Segmental duplication and the balance hypothesis: an alternative hypothesis for non-random gene order

A notable feature of our data set is that there are numerous cases in which a ligand-receptor pair in linkage is matched by at least one other paralogous pair also in linkage. If we define genes belonging to the same Hovergen [36] family as paralogs, then we can identify the following linked paralogous pairs from Table 1: HGF/MST1 (ligands) with MET/RON (receptors); DLL1/DLL3 with NOTCH3/NOTCH4; FGF1/FGF2 with FGFR3/FGFR4; FGF8/FGF17 with FGFR1/FGFR2 (see also [23]). Note too that FGF18 is linked to FGFR4 and to FGF1 and is sequence related to FGF8 and FGF17.

It has been argued that co-paralogy of gene pairs involved in the same pathway (of which ligand-receptor pairs are but one example) appear to be unusually common [23]. This finding is also in accord with much recent evidence suggesting that the human genome (and the vertebrate genome more generally) may be a mosaic of old large block duplications (i.e., duplications of large chunks of DNA sequence) and/or the result of whole genome duplications [37], with several of the above paralogous groups being claimed to be the result of such duplication events: FGFR 1, 2, 3 and 4 are in paralog clusters on human chromosomes 8p, 10q, 4p, and 5q respectively [38]; NOTCH 3 and 4 also appear to be in paralog clusters on chromosomes 6 and 19, with NOTCH 1 and NOTCH 2 being two further duplications of the same block [39]; HGF/MST1 and MET/RON were also previously described as belonging to co-paralogous groups [23].

Following an earlier hypothesis [19], we would like to suggest an hypothesis to explain our results that is based on the occurrence of block duplications [40]. If some ligands and receptors require an appropriate balance in their titres, then one could expect that a mutation resulting in a block duplication containing one of the pair (e.g., the ligand) might be more likely to spread through the population if it also duplicates the other (e.g., the receptor). Such co-duplication is most likely if ligand and receptor happen to be linked, while unlinked ligand-receptor pairs are less likely to be successfully duplicated. Our hypothesis may be considered as being a form of the balance hypothesis [41, 42], which supposes that proteins involved in mutual interactions need to have their titres appropriately balanced. Direct evidence for this proposition has been described in yeast, in which it is also reported that the need for balance might explain the lack of duplicability of the genes involved in complex formation [43].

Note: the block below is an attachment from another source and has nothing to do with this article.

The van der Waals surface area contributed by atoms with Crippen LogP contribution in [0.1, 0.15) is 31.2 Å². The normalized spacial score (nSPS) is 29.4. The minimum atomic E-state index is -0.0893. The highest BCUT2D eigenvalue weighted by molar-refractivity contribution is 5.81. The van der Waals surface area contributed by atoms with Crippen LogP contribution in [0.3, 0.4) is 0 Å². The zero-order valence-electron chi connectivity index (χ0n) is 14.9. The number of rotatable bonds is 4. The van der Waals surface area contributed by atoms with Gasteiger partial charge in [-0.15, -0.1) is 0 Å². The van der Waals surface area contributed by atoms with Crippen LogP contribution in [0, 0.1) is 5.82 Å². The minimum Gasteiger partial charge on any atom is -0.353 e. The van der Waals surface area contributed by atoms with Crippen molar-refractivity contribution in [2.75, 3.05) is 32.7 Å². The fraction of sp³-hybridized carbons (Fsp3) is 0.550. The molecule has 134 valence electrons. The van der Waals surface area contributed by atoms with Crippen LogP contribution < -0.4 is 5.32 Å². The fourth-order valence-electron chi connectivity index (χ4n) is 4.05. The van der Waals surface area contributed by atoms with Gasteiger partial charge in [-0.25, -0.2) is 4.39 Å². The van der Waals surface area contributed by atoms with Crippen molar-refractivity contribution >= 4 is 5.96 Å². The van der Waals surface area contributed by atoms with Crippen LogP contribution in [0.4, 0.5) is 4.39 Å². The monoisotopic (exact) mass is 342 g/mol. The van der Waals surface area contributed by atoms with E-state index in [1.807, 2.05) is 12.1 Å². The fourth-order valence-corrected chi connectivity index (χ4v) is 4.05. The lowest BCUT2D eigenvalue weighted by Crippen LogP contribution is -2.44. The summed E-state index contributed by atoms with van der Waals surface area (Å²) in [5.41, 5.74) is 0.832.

This hypothesis appears tenable in the current context for several reasons. It is, for example, suggestive that the paralogous pair sets tend to be more closely linked, although the statistic is on the edge of significance (Median Test, ChiSquared = 3.59, P = 0.058, df = 1). This would be expected if constraints exist on the upper size limit of the block duplications. It may also be notable that for the many of the above genes there is evidence for dosage sensitivity, as required by the balance hypothesis (Table 5). Moreover, as re-arrangements tends to be especially common in mice [4446], any linked pairs possibly generated by block duplication are more likely to be split up, making the genome more like random.
Table 5

Evidence for or against dosage sensitivity of ligand and receptors that were possibly the source for or the consequence of block duplication

Gene

Evidence for dose sensitivity

References

HGF

Over-expression in retinal pigment epithelium induces retinal detachment

[58]

MET*

Autosomal dominant Hereditary papillary renal carcinoma is associated with mutations in MET

[59]

MST1

None: mouse knockout is without strong phenotype

[60]

RON

Hemizygous mice (Ron +/-) are highly susceptible to endotoxic shock and are compromised in their ability to downregulate nitric oxide production

[61]

DLL1

No report of heterozygous null phenotype nor of overexpression phentype

 

NOTCH3*

Autosomal dominant disorder CADASIL owing to mutation in NOTCH3

[62]

DLL3

None: the gene is associated with disease (SCDO1/2) in mutant homozygotes but no report of heterozygote phenotype.

 

NOTCH4

Upregulation of NOTCH4 is associated with mammary tumours

See OMIM 164951

FGF1

None: no phenotype in Fgf1 homozygous knockouts

[63]

FGFR3*

Autosomal dominant disorder ACH associated with mutation in FGFR3

See OMIM 134934

FGF2

Over-expression promotes bone growth

[64]

FGFR4

None: knockout homozygotes have no obvious phenotype

[65]

FGF8

Over-expression is associated with carcinogenesis

[66]

FGFR1*

Autosomal dominant Pfeiffer syndrome is owing to mutations in FGFR1

[67]

FGF17

None: heterozygote knockout has no phenotype

[68]

FGFR2*

Numerous autosomal dominant disorders associated with FGFR2

See OMIM 176943

FGF18

Dose sensitive liver and small intestine development

[69]